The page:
How to Make Spring Cleaning a Family Affair

See if this sounds familiar: Motivated by your New Year’s resolution to declutter, you binge-watched “Tidying Up with Marie Kondo” on Netflix in January and dutifully thanked a few pieces of outdated clothing and random kitchenware that no longer sparked joy in your life. You may have even inspired your significant other to part with some well-worn socks and your children to say goodbye to a small selection of toys they’ve outgrown.

Then, sometime between Groundhog’s Day and today, your eagerness to “KonMari” your entire home waned as the number of items on your to-do list grew. Now that it’s spring, the increase in activities for the family — soccer practice, baseball games, playground playdates — means a decrease in desire to stay indoors and tidy up. Besides, who has the time to clean?

Before you hit the season running, it’s important to evaluate what you’ve accumulated over the winter and decide what to do next. “Spring is a great time to pause,” says Rachel Rosenthal, an organizing expert in Bethesda. “Without stopping, your house will become a breeding ground for continued clutter.”

Rosenthal recommends that busy parents schedule spring-cleaning sessions as they would doctor or dentist appointments so that they don’t get “pushed to the side when weekends get busy.” However, you’ll want to be realistic with your time to prevent the process from becoming overwhelming. “Start with 30 minute chunks at a time and then give yourself a reward,” she suggests.

Before attempting to tackle a decade’s worth of clutter in the basement, Rosenthal advises families to begin in spaces that are more manageable. “Starting in the easiest place will give you motivation to continue,” she says. The kitchen, bedrooms and bathrooms will be less daunting than, say, the garage.

And when Rosenthal refers to “families,” she means the entire family. Involving your children teaches them that tidying up “is how you live, not a just a one-time event” and sends the message that “we are an organized family,” she explains.

Katherine Reynolds Lewis, author of “The Good News About Bad Behavior” and a certified parent educator with the Parent Encouragement Program (PEP), agrees that it’s important to include kids in the cleaning process. Participating in chores, Reynolds says, gives them “a sense of themselves as capable and mattering to the family.” When children put away their toys, for example, they immediately feel a sense of accomplishment and can see how their effort helps out the family.

After you block off time to organize the kitchen and task the kids with checking the expiration dates on everything in the pantry, you may feel tempted to stock up on bins and baskets. However, Rosenthal recommends completing the decluttering phase of the spring cleaning process before running to Target or The Container Store. Once you’re ready to shop, look for products that can help you create organizing systems rather than ones that simply match your home decor. (And remember, always measure your spaces first!)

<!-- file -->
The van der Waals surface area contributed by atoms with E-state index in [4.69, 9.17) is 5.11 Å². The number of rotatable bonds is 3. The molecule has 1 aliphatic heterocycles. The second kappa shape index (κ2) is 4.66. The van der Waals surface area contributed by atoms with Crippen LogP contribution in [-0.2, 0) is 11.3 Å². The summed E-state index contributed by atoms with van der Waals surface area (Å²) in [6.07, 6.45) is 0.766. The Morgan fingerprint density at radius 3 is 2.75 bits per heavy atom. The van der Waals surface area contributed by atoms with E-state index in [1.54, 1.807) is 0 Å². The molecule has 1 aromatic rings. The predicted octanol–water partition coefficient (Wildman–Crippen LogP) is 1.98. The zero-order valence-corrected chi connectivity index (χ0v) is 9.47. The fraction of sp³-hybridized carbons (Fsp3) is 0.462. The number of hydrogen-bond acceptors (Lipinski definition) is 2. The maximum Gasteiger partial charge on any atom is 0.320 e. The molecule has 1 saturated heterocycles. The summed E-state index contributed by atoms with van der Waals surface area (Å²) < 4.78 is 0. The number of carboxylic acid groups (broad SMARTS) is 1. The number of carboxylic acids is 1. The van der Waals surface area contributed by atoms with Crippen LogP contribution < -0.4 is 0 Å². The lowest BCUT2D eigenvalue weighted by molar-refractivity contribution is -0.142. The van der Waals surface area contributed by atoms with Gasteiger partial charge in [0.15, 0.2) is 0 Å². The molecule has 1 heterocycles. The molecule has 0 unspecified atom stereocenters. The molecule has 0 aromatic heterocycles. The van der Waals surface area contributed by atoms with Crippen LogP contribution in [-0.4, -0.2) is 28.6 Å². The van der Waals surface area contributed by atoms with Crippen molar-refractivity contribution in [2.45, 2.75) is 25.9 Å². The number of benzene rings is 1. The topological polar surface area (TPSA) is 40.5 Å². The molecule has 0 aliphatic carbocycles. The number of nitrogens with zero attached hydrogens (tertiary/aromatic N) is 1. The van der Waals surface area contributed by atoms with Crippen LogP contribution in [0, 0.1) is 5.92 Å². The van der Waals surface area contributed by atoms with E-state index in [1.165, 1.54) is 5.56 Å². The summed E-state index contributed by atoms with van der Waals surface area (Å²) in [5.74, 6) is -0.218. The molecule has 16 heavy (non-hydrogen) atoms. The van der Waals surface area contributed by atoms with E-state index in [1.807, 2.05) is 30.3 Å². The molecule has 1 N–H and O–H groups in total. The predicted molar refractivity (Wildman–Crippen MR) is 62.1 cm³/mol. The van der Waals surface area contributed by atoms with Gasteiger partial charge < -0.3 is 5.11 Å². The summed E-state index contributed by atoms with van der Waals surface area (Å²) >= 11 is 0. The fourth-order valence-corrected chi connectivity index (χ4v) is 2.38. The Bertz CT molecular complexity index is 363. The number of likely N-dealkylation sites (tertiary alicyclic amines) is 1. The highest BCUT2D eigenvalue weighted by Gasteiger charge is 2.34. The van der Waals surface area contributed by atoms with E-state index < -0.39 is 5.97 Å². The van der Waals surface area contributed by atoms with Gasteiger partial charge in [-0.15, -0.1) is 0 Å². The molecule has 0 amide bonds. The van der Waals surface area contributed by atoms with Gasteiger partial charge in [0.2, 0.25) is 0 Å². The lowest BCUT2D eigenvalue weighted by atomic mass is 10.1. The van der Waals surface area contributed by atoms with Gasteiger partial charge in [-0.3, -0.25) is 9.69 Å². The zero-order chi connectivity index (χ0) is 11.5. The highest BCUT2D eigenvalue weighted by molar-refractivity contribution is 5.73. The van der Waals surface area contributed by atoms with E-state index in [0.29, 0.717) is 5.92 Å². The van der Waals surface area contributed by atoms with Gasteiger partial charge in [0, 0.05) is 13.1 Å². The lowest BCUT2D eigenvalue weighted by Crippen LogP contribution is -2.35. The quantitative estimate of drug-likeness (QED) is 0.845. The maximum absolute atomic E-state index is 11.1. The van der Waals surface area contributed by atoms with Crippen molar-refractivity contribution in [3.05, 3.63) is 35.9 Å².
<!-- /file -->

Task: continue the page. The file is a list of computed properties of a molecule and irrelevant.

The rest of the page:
Although every family’s organizational needs will be different, below are a few of Rosenthal’s favorite products for creating a tidy home.

  • Drawer dividers allow you to neatly separate items by category in bedroom dressers and kitchen drawers.
  • Clear shoe boxes make it easy to find what you’re looking for and can be stored under the bed, on shelves or in a closet.
  • Vertical file folders are ideal for categorizing mail and preventing important paperwork from getting lost in piles.
  • Hanging sweater bags create additional vertical space and are a handy way to store board games, hats and gloves, purses and, of course, knitwear.
  • Shoe organizers that hang over the door can be used in kids’ bedrooms or bathrooms to hold hair accessories and small toys.

Rosenthal understands that decluttering can seem like a chore for those who haven’t done it before, so she encourages families to think of it as a way of life instead. “Spring cleaning is just part of the process,” she says.

PJ Feinstein, a writer and the mother of two young boys in Potomac, is guilty of making piles of paper around the house.

About PJ Feinstein

When Adranisha Stephens isn’t chasing down a story, she is traveling, blogging, photographing or spending time with family and friends. She has a bachelor’s degree in mass communication from Frostburg State University and a master’s degree in journalism/digital storytelling from American University.

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